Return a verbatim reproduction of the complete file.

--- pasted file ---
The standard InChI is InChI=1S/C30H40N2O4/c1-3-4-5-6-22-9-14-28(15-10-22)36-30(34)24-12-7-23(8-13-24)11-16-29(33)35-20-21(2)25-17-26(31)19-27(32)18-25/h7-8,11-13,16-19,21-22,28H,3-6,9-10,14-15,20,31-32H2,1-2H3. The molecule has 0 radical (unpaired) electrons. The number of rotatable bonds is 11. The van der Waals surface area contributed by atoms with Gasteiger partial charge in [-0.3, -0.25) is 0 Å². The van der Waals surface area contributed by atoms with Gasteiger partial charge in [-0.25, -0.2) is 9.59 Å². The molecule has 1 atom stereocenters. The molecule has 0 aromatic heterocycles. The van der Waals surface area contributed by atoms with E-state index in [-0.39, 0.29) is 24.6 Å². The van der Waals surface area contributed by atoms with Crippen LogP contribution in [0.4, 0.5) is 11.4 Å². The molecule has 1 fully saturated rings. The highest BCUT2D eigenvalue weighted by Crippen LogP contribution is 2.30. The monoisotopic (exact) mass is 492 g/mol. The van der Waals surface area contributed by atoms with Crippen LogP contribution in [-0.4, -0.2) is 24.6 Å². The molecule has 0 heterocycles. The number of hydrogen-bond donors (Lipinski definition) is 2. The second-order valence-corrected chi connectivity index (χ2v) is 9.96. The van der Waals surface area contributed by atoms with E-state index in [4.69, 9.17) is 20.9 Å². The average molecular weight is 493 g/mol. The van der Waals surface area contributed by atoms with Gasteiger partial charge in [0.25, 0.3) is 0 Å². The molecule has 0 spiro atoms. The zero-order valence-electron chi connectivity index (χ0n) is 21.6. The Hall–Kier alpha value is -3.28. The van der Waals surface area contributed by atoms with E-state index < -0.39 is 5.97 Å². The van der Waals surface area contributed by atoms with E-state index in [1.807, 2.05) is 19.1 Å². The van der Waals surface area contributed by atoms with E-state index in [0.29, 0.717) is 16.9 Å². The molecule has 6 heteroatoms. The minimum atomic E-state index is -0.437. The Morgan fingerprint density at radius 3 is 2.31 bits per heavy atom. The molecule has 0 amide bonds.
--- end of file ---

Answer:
The standard InChI is InChI=1S/C30H40N2O4/c1-3-4-5-6-22-9-14-28(15-10-22)36-30(34)24-12-7-23(8-13-24)11-16-29(33)35-20-21(2)25-17-26(31)19-27(32)18-25/h7-8,11-13,16-19,21-22,28H,3-6,9-10,14-15,20,31-32H2,1-2H3. The molecule has 0 radical (unpaired) electrons. The number of rotatable bonds is 11. The van der Waals surface area contributed by atoms with Gasteiger partial charge in [-0.3, -0.25) is 0 Å². The van der Waals surface area contributed by atoms with Gasteiger partial charge in [-0.25, -0.2) is 9.59 Å². The molecule has 1 atom stereocenters. The molecule has 0 aromatic heterocycles. The van der Waals surface area contributed by atoms with E-state index in [-0.39, 0.29) is 24.6 Å². The van der Waals surface area contributed by atoms with Crippen LogP contribution in [0.4, 0.5) is 11.4 Å². The molecule has 1 fully saturated rings. The highest BCUT2D eigenvalue weighted by Crippen LogP contribution is 2.30. The monoisotopic (exact) mass is 492 g/mol. The van der Waals surface area contributed by atoms with Crippen LogP contribution in [-0.4, -0.2) is 24.6 Å². The molecule has 0 heterocycles. The number of hydrogen-bond donors (Lipinski definition) is 2. The second-order valence-corrected chi connectivity index (χ2v) is 9.96. The van der Waals surface area contributed by atoms with E-state index in [4.69, 9.17) is 20.9 Å². The average molecular weight is 493 g/mol. The van der Waals surface area contributed by atoms with Gasteiger partial charge in [0.25, 0.3) is 0 Å². The molecule has 0 spiro atoms. The zero-order valence-electron chi connectivity index (χ0n) is 21.6. The Hall–Kier alpha value is -3.28. The van der Waals surface area contributed by atoms with E-state index < -0.39 is 5.97 Å². The van der Waals surface area contributed by atoms with E-state index in [1.807, 2.05) is 19.1 Å². The van der Waals surface area contributed by atoms with E-state index in [0.29, 0.717) is 16.9 Å². The molecule has 6 heteroatoms. The minimum atomic E-state index is -0.437. The Morgan fingerprint density at radius 3 is 2.31 bits per heavy atom. The molecule has 0 amide bonds.